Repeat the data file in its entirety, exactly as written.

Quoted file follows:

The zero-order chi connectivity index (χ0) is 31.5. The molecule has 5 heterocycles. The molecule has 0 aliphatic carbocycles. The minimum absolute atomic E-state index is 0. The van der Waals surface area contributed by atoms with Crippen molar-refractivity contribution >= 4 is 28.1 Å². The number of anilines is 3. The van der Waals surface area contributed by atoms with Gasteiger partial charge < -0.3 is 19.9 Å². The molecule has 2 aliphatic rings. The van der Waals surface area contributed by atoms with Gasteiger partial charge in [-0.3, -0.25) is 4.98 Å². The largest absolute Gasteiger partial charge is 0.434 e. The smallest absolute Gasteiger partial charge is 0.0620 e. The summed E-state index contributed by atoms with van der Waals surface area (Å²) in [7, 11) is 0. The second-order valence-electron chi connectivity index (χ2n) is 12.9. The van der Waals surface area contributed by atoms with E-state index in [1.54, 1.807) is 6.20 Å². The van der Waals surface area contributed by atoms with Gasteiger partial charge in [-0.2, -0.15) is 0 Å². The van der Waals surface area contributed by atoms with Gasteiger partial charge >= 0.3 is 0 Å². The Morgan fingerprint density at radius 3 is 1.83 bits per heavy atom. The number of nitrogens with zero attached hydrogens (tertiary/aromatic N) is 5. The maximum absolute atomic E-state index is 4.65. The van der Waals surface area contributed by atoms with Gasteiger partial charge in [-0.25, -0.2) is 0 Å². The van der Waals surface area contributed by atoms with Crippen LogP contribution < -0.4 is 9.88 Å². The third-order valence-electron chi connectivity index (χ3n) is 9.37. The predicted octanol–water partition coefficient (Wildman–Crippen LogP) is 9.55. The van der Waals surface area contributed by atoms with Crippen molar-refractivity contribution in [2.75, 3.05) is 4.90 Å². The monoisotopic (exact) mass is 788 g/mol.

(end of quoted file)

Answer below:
The zero-order chi connectivity index (χ0) is 31.5. The molecule has 5 heterocycles. The molecule has 0 aliphatic carbocycles. The minimum absolute atomic E-state index is 0. The van der Waals surface area contributed by atoms with Crippen molar-refractivity contribution >= 4 is 28.1 Å². The number of anilines is 3. The van der Waals surface area contributed by atoms with Gasteiger partial charge < -0.3 is 19.9 Å². The molecule has 2 aliphatic rings. The van der Waals surface area contributed by atoms with Gasteiger partial charge in [-0.3, -0.25) is 4.98 Å². The largest absolute Gasteiger partial charge is 0.434 e. The smallest absolute Gasteiger partial charge is 0.0620 e. The summed E-state index contributed by atoms with van der Waals surface area (Å²) in [7, 11) is 0. The second-order valence-electron chi connectivity index (χ2n) is 12.9. The van der Waals surface area contributed by atoms with E-state index in [1.54, 1.807) is 6.20 Å². The van der Waals surface area contributed by atoms with Gasteiger partial charge in [-0.2, -0.15) is 0 Å². The van der Waals surface area contributed by atoms with Gasteiger partial charge >= 0.3 is 0 Å². The Morgan fingerprint density at radius 3 is 1.83 bits per heavy atom. The number of nitrogens with zero attached hydrogens (tertiary/aromatic N) is 5. The maximum absolute atomic E-state index is 4.65. The van der Waals surface area contributed by atoms with Gasteiger partial charge in [-0.25, -0.2) is 0 Å². The van der Waals surface area contributed by atoms with Crippen LogP contribution < -0.4 is 9.88 Å². The third-order valence-electron chi connectivity index (χ3n) is 9.37. The predicted octanol–water partition coefficient (Wildman–Crippen LogP) is 9.55. The van der Waals surface area contributed by atoms with Crippen molar-refractivity contribution in [2.75, 3.05) is 4.90 Å². The monoisotopic (exact) mass is 788 g/mol.